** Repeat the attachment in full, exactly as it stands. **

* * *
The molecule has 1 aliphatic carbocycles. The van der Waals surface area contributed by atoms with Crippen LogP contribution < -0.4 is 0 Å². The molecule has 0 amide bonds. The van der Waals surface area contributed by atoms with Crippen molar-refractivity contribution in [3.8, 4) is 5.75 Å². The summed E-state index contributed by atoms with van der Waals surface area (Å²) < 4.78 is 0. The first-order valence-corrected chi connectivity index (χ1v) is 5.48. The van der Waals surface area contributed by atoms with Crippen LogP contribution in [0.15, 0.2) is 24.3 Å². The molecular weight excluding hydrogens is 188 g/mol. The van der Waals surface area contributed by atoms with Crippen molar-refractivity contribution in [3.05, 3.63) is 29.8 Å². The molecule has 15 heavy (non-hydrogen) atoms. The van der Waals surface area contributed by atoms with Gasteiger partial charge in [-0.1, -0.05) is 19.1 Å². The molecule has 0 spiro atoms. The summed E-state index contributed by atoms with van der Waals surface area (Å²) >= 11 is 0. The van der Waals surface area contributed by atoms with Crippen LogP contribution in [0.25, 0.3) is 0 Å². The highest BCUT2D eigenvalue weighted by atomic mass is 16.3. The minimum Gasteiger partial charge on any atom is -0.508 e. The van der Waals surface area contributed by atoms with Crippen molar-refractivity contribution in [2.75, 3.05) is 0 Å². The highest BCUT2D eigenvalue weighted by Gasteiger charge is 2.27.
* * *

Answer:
The molecule has 1 aliphatic carbocycles. The van der Waals surface area contributed by atoms with Crippen LogP contribution < -0.4 is 0 Å². The molecule has 0 amide bonds. The van der Waals surface area contributed by atoms with Crippen molar-refractivity contribution in [3.8, 4) is 5.75 Å². The summed E-state index contributed by atoms with van der Waals surface area (Å²) < 4.78 is 0. The first-order valence-corrected chi connectivity index (χ1v) is 5.48. The van der Waals surface area contributed by atoms with Crippen LogP contribution in [0.15, 0.2) is 24.3 Å². The molecular weight excluding hydrogens is 188 g/mol. The van der Waals surface area contributed by atoms with Crippen molar-refractivity contribution in [3.05, 3.63) is 29.8 Å². The molecule has 15 heavy (non-hydrogen) atoms. The van der Waals surface area contributed by atoms with Gasteiger partial charge in [-0.1, -0.05) is 19.1 Å². The molecule has 0 spiro atoms. The summed E-state index contributed by atoms with van der Waals surface area (Å²) >= 11 is 0. The van der Waals surface area contributed by atoms with Crippen LogP contribution in [0.25, 0.3) is 0 Å². The highest BCUT2D eigenvalue weighted by atomic mass is 16.3. The minimum Gasteiger partial charge on any atom is -0.508 e. The van der Waals surface area contributed by atoms with Crippen molar-refractivity contribution in [2.75, 3.05) is 0 Å². The highest BCUT2D eigenvalue weighted by Gasteiger charge is 2.27.